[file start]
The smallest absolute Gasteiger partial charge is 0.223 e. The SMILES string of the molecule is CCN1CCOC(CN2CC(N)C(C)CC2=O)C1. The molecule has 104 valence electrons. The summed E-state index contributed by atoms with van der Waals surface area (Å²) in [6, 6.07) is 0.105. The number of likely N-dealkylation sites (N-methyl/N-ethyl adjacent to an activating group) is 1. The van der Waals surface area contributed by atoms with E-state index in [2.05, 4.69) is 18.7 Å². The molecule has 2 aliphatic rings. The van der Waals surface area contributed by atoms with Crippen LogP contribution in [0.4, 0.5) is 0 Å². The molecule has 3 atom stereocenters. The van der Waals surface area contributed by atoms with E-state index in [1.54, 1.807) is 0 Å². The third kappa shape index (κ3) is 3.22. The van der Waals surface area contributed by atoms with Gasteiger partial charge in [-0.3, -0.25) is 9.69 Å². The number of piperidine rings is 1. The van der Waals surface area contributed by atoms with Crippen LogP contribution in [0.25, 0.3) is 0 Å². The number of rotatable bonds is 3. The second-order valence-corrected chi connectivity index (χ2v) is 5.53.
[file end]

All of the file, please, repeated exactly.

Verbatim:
The smallest absolute Gasteiger partial charge is 0.223 e. The SMILES string of the molecule is CCN1CCOC(CN2CC(N)C(C)CC2=O)C1. The molecule has 104 valence electrons. The summed E-state index contributed by atoms with van der Waals surface area (Å²) in [6, 6.07) is 0.105. The number of likely N-dealkylation sites (N-methyl/N-ethyl adjacent to an activating group) is 1. The van der Waals surface area contributed by atoms with E-state index in [2.05, 4.69) is 18.7 Å². The molecule has 2 aliphatic rings. The van der Waals surface area contributed by atoms with Crippen LogP contribution in [0.4, 0.5) is 0 Å². The molecule has 3 atom stereocenters. The van der Waals surface area contributed by atoms with E-state index in [1.54, 1.807) is 0 Å². The third kappa shape index (κ3) is 3.22. The van der Waals surface area contributed by atoms with Gasteiger partial charge in [-0.3, -0.25) is 9.69 Å². The number of piperidine rings is 1. The van der Waals surface area contributed by atoms with Crippen LogP contribution in [0.25, 0.3) is 0 Å². The number of rotatable bonds is 3. The second-order valence-corrected chi connectivity index (χ2v) is 5.53.